Gojira, Birth of a Legend

By Max

In this edition of my Godzilla series I watch and discuss the Japanese version of the original Godzilla. Originally title Gojira, the film was released by Toho in 1954 and was directed by Ishiro Honda. The film opens with a nuclear bomb testing that destroys a fishing ship and awakens and alters a prehistoric beast that a local fishing village dubs Godzilla. During the course of the movie Godzilla rampages, kills, and destroys while a cast of characters desperately attempt to stop the monster. The main cast includes the paleontologist Dr. Kyohei Yamane played by Takashi Shimura, his daughter Emiko Yamane played by Momoko Kochi, her love interest Hideto Ogata played by Akira Takarada, and the scientist Daisuke Serizawa played by Akihiko Hirata.

I’ve seen this movie several times, so much so that as I viewed it for this article I was pointing out to myself what was going to be happening next. I don’t have the movie memorized but all the major plot points and several scenes are now hard wired into my brain. It had been awhile since I watched it last and it really throws a person for a loop when the last few Godzilla movies watched are the later ones because the original is very different. The Godzilla franchise has a lot of campy flavor to it and Godzilla is very much a hero in several films yet the original is much darker and highlights the fact that it’s a horror movie.

The movies dark tone very much plays on the fears of the original core audience. Godzilla, a devastating force terrorizing Japan, destroys villages and cities and sends thousands fleeing. One scene in particular sends a chill up the spine in the aftermath of a Godzilla attack we are shown a hospital. Dozens of refugees crowd the room, children crying, separated from their dead or dying parents, and scientists milling about checking the survivors for radiation. It’s a scene that capitalizes on the fears of Japan from what less than a decade ago happened when atomic bombs were dropped on two cities.

The over arcing theme of the entire movie is atomic power. The director himself, Ishiro Honda was inspired not only by the atomic bomb droppings of Hiroshima and Nagasaki, but by the hydrogen bomb testing at Bikini Atoll. This in particular is seen in the beginning of the movie. The atomic theme isn’t much of a surprise for a movie coming out of the 1950s; many sci-fi films had this theme. Godzilla, in particular, had a much more somber tone than many I have seen from the time period. This makes sense considering the culture it came from is one that knows firsthand the true potential of atomic power.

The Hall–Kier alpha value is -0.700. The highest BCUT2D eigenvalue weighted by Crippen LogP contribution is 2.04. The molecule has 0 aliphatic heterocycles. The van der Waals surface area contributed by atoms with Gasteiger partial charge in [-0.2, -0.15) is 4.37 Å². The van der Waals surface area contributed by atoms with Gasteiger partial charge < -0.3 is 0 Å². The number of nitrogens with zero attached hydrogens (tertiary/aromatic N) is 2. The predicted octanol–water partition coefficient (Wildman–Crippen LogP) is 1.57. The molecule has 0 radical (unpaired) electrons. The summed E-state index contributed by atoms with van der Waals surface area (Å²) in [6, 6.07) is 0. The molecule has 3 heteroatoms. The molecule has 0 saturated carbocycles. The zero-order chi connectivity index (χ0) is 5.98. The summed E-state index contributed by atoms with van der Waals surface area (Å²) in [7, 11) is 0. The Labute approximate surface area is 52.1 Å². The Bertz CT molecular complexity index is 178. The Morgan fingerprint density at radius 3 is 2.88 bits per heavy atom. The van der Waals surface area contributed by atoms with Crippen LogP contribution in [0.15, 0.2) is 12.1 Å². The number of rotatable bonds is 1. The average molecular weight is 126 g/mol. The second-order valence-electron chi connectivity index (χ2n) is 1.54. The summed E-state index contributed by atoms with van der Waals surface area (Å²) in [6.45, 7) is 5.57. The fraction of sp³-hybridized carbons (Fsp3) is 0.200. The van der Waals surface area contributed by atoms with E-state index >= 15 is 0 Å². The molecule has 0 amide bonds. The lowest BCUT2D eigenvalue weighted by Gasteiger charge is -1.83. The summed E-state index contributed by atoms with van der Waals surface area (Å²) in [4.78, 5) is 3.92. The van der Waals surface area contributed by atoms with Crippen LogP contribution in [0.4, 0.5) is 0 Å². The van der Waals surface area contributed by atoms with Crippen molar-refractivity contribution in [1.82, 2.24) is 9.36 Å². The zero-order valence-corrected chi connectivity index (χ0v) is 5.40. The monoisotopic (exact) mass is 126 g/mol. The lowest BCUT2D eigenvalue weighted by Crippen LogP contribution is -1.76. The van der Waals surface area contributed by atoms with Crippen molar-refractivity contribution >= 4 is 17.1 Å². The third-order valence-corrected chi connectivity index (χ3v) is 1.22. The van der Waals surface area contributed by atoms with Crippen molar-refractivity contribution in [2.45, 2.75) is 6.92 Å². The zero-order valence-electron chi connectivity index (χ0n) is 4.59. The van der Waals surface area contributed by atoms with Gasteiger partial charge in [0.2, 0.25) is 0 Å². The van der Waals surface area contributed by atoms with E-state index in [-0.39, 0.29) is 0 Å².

As with any movie there are positives and negatives to Godzilla. One such negative really is its tone. It’s especially jarring if one’s knowledge of Godzilla stems from watching the later movies in the franchise. As I’ve stated above it’s a very serious movie. It’s a plot driven movie as opposed to the plot being a random excuse for Godzilla to fight other monsters. This difference doesn’t make the original a bad movie, it just makes it stand apart from the rest of the franchise and some may not enjoy the film for this departure.

The biggest positive I came out of the movie with is how well the effects have stood the test of time. Taking into consideration the time period the movie came out and Godzilla hadn’t been done before so there wasn’t a mark to start improving upon. Many scenes are easily known to have been filmed in parts and spliced together and they are relatively seamless. I’ve seen movies younger that do a much worse job at cutting together scenes to add the special effects. Granted the Godzilla suit and puppet are not as well done as in the later films, but the creative team tried to work around that and limit close ups, many of which are head shots. If there is one thing that I can say is reason enough to watch the movie, even if a somber, plot driven film isn’t your cup of tea, it’s seeing the original suit and knowing how it has evolved.

I give a huge amount of credit to the special effects team. The craftsmanship of the modeling is amazing. I’m a big fan of special effects, especially practical effects – not so big on CGI. Watching the early sci-fi films is a great way of seeing what I consider the true art of special effects. I won’t say that it doesn’t take skill and talent to generate computer effects, but I appreciate practical effects more.

I can’t really praise Godzilla, the movie and the franchise, enough. I’m a fanboy. It isn’t without its flaws, nothing is. The first movie stands out to me for its different tone and the good outweighs the bad with the movie. I can’t say that about all Godzilla movies, I see this one as the best acted and the best written. The effects aren’t as well done as many of the other films, but it’s smooth and works well. It’s not my favorite, mostly because I love watching the monster fights that come with the later films, but it’s not my least favorite either.

I still say go out and watch this movie.

In the next edition I will discuss the people behind Godzilla.

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